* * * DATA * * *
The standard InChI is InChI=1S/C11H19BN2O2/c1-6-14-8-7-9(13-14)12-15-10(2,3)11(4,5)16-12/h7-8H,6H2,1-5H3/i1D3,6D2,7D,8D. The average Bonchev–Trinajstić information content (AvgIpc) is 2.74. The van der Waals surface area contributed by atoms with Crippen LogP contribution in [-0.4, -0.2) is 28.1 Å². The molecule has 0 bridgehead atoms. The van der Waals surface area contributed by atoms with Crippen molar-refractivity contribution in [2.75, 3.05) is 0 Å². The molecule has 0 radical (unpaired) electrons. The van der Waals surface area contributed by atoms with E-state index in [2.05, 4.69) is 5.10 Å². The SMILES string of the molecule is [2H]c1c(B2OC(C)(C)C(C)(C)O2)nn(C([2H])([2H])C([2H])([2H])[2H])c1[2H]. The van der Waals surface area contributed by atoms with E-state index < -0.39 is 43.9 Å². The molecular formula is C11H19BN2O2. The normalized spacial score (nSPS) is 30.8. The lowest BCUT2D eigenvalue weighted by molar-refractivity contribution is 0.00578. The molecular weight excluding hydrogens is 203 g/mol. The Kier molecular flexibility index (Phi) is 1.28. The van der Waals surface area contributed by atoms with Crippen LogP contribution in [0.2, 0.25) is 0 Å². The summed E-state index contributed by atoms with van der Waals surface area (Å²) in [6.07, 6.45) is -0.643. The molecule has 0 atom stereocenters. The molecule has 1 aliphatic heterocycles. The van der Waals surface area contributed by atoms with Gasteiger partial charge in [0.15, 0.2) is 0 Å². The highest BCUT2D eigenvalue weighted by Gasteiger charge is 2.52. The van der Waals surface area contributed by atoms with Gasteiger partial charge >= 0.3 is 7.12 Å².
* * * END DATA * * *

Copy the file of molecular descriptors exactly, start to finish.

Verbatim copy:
The standard InChI is InChI=1S/C11H19BN2O2/c1-6-14-8-7-9(13-14)12-15-10(2,3)11(4,5)16-12/h7-8H,6H2,1-5H3/i1D3,6D2,7D,8D. The average Bonchev–Trinajstić information content (AvgIpc) is 2.74. The van der Waals surface area contributed by atoms with Crippen LogP contribution in [-0.4, -0.2) is 28.1 Å². The molecule has 0 bridgehead atoms. The van der Waals surface area contributed by atoms with Crippen molar-refractivity contribution in [2.75, 3.05) is 0 Å². The molecule has 0 radical (unpaired) electrons. The van der Waals surface area contributed by atoms with E-state index in [2.05, 4.69) is 5.10 Å². The SMILES string of the molecule is [2H]c1c(B2OC(C)(C)C(C)(C)O2)nn(C([2H])([2H])C([2H])([2H])[2H])c1[2H]. The van der Waals surface area contributed by atoms with E-state index < -0.39 is 43.9 Å². The molecular formula is C11H19BN2O2. The normalized spacial score (nSPS) is 30.8. The lowest BCUT2D eigenvalue weighted by molar-refractivity contribution is 0.00578. The molecular weight excluding hydrogens is 203 g/mol. The Kier molecular flexibility index (Phi) is 1.28. The van der Waals surface area contributed by atoms with Crippen LogP contribution in [0.2, 0.25) is 0 Å². The summed E-state index contributed by atoms with van der Waals surface area (Å²) in [6.07, 6.45) is -0.643. The molecule has 0 atom stereocenters. The molecule has 1 aliphatic heterocycles. The van der Waals surface area contributed by atoms with Gasteiger partial charge in [0.15, 0.2) is 0 Å². The highest BCUT2D eigenvalue weighted by Gasteiger charge is 2.52. The van der Waals surface area contributed by atoms with Gasteiger partial charge >= 0.3 is 7.12 Å².